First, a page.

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With Swiss pilot André Borschberg at the controls of the single-seat aircraft, Solar Impulse 2 finally took off from Nagoya Airfield in Japan at 18:03 GMT (11:33 pm, Burmese time) last night.
After a two-month delay – one month in China, followed by another in Japan – everyone is holding their breath as the momentous round-the-world venture reaches the most critical leg of its journey: an 8,172-kilometre flight across the Pacific Ocean to Hawaii powered only by solar energy.
With one pilot on board, who will practice sleep deprivation techniques and exercises in the cockpit, the flight is scheduled to take 120 hours non-stop – five days and five nights.
The team has endured weather delays, technical difficulties and even a pilot’s case of shingles over the past two months after being forced to turn back on its original flight from Nanjing to Hawaii on 1 June due to increment weather conditions.
This time, the Solar Impulse team said it will not announce the journey until the plane is several hours into its flight, in case unforeseen changes force it to turn back once again.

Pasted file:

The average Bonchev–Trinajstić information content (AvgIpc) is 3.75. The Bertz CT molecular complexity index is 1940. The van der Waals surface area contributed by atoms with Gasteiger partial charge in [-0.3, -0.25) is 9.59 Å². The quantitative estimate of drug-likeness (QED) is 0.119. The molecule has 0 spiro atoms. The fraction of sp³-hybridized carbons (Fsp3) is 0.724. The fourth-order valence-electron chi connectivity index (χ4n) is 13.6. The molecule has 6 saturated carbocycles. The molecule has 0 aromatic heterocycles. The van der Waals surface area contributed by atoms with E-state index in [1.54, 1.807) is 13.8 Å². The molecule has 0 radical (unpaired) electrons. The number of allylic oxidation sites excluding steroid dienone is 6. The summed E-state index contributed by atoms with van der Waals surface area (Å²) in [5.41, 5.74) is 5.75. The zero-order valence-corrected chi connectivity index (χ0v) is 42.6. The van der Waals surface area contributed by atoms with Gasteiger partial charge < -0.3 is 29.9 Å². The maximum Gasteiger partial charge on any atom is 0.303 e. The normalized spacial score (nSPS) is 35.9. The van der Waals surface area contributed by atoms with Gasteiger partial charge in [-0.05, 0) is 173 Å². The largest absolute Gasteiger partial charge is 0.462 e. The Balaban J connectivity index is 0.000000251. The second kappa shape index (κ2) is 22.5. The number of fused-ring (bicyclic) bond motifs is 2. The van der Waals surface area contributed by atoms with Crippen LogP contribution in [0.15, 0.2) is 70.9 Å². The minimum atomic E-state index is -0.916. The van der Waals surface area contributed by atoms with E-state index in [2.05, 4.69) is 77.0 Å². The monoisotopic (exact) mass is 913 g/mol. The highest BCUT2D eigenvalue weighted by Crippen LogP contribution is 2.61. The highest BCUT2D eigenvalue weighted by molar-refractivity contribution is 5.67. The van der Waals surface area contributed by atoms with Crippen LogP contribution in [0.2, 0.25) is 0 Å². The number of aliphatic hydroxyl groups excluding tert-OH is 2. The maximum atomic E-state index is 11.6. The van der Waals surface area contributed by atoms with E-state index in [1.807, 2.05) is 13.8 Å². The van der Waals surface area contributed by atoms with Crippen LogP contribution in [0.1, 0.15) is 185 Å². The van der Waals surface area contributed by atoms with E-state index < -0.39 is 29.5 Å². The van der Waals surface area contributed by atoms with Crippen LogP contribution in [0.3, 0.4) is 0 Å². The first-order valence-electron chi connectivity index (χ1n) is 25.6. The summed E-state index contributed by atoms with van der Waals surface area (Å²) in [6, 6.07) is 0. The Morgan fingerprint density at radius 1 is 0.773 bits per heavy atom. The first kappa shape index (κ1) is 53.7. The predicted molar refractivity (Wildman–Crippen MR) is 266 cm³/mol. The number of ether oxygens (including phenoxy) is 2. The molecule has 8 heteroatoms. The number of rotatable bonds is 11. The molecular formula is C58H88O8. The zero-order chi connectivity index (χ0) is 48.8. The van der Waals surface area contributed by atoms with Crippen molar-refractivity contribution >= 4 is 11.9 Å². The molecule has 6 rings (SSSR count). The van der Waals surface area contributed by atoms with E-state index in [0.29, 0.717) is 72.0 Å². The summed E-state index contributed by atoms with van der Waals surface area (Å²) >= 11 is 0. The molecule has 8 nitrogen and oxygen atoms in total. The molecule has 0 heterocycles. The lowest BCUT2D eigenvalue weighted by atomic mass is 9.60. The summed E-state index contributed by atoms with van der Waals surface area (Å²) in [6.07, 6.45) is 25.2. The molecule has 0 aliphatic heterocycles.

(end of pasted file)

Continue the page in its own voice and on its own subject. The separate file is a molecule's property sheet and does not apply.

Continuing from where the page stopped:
If Borschberg succeeds, it will be the longest-duration solo flight in aviation history, as well as the furthest distance flown by a craft that is powered only by the Sun.
Another of the aims of the Solar Impulse 2, which has more than 17,000 solar cells built into its wings, is to promote green energy.
Ridiculed by the aviation industry when it was first unveiled, the venture has since been hailed around the world, including by UN chief Ban Ki-moon.
Muscat was the first of the 12 planned stops on the plane’s maiden journey from Abu Dhabi. From Oman the plane flew to the Indian city of Ahmedabad before heading to Varanasi and then Mandalay in Burma.
From Burma the craft flew to Chongqing, then Nanjing, before being forced to land in Japan after a change in weather forecast.